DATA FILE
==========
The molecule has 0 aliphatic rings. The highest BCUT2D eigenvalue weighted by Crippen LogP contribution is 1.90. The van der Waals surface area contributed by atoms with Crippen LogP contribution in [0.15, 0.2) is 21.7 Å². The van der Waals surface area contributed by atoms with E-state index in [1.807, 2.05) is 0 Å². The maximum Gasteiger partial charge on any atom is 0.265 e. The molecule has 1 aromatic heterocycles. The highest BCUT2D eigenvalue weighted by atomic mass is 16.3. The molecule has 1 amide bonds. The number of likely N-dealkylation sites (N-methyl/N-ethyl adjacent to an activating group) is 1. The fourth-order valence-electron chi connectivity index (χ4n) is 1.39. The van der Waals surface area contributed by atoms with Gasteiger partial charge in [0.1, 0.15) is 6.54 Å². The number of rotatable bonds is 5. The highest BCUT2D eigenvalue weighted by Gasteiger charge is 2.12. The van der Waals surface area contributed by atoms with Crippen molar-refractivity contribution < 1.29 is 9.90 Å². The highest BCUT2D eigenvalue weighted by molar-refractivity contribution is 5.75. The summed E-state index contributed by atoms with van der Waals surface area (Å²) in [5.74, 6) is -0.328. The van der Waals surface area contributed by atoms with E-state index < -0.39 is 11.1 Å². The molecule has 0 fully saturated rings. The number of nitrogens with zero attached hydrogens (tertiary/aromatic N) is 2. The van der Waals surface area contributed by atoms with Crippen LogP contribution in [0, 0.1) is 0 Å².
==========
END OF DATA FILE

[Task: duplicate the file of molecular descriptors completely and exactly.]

The molecule has 0 aliphatic rings. The highest BCUT2D eigenvalue weighted by Crippen LogP contribution is 1.90. The van der Waals surface area contributed by atoms with Crippen LogP contribution in [0.15, 0.2) is 21.7 Å². The van der Waals surface area contributed by atoms with E-state index in [1.807, 2.05) is 0 Å². The maximum Gasteiger partial charge on any atom is 0.265 e. The molecule has 1 aromatic heterocycles. The highest BCUT2D eigenvalue weighted by atomic mass is 16.3. The molecule has 1 amide bonds. The number of likely N-dealkylation sites (N-methyl/N-ethyl adjacent to an activating group) is 1. The fourth-order valence-electron chi connectivity index (χ4n) is 1.39. The van der Waals surface area contributed by atoms with Gasteiger partial charge in [0.1, 0.15) is 6.54 Å². The number of rotatable bonds is 5. The highest BCUT2D eigenvalue weighted by Gasteiger charge is 2.12. The van der Waals surface area contributed by atoms with Crippen molar-refractivity contribution < 1.29 is 9.90 Å². The highest BCUT2D eigenvalue weighted by molar-refractivity contribution is 5.75. The summed E-state index contributed by atoms with van der Waals surface area (Å²) in [5.74, 6) is -0.328. The van der Waals surface area contributed by atoms with E-state index < -0.39 is 11.1 Å². The molecule has 0 fully saturated rings. The number of nitrogens with zero attached hydrogens (tertiary/aromatic N) is 2. The van der Waals surface area contributed by atoms with Crippen LogP contribution in [0, 0.1) is 0 Å².